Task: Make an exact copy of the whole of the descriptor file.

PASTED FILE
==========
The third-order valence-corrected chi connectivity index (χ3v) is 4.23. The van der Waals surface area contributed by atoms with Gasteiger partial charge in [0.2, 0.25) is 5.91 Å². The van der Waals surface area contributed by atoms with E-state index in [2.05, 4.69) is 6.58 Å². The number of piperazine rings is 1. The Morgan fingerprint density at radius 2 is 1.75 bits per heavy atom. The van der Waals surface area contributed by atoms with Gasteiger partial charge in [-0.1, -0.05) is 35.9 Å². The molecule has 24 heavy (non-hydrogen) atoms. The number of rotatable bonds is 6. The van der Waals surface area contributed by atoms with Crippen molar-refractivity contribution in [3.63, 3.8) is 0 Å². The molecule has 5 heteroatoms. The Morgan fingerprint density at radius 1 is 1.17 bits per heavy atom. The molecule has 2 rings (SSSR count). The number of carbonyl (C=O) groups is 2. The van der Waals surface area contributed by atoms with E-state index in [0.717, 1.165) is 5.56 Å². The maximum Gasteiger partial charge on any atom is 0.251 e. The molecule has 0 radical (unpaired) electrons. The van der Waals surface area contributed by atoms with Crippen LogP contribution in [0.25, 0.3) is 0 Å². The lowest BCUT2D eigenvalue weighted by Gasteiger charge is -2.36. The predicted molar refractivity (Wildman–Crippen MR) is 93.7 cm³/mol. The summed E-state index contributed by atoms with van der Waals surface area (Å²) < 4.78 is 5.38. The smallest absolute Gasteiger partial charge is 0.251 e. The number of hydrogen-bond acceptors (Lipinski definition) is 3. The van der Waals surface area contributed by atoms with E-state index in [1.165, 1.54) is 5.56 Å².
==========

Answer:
The third-order valence-corrected chi connectivity index (χ3v) is 4.23. The van der Waals surface area contributed by atoms with Gasteiger partial charge in [0.2, 0.25) is 5.91 Å². The van der Waals surface area contributed by atoms with E-state index in [2.05, 4.69) is 6.58 Å². The number of piperazine rings is 1. The Morgan fingerprint density at radius 2 is 1.75 bits per heavy atom. The van der Waals surface area contributed by atoms with Gasteiger partial charge in [-0.1, -0.05) is 35.9 Å². The molecule has 24 heavy (non-hydrogen) atoms. The number of rotatable bonds is 6. The van der Waals surface area contributed by atoms with Crippen molar-refractivity contribution in [3.63, 3.8) is 0 Å². The molecule has 5 heteroatoms. The Morgan fingerprint density at radius 1 is 1.17 bits per heavy atom. The molecule has 2 rings (SSSR count). The number of carbonyl (C=O) groups is 2. The van der Waals surface area contributed by atoms with E-state index in [0.717, 1.165) is 5.56 Å². The maximum Gasteiger partial charge on any atom is 0.251 e. The molecule has 0 radical (unpaired) electrons. The van der Waals surface area contributed by atoms with Crippen LogP contribution in [0.25, 0.3) is 0 Å². The lowest BCUT2D eigenvalue weighted by Gasteiger charge is -2.36. The predicted molar refractivity (Wildman–Crippen MR) is 93.7 cm³/mol. The summed E-state index contributed by atoms with van der Waals surface area (Å²) < 4.78 is 5.38. The smallest absolute Gasteiger partial charge is 0.251 e. The number of hydrogen-bond acceptors (Lipinski definition) is 3. The van der Waals surface area contributed by atoms with E-state index in [1.165, 1.54) is 5.56 Å².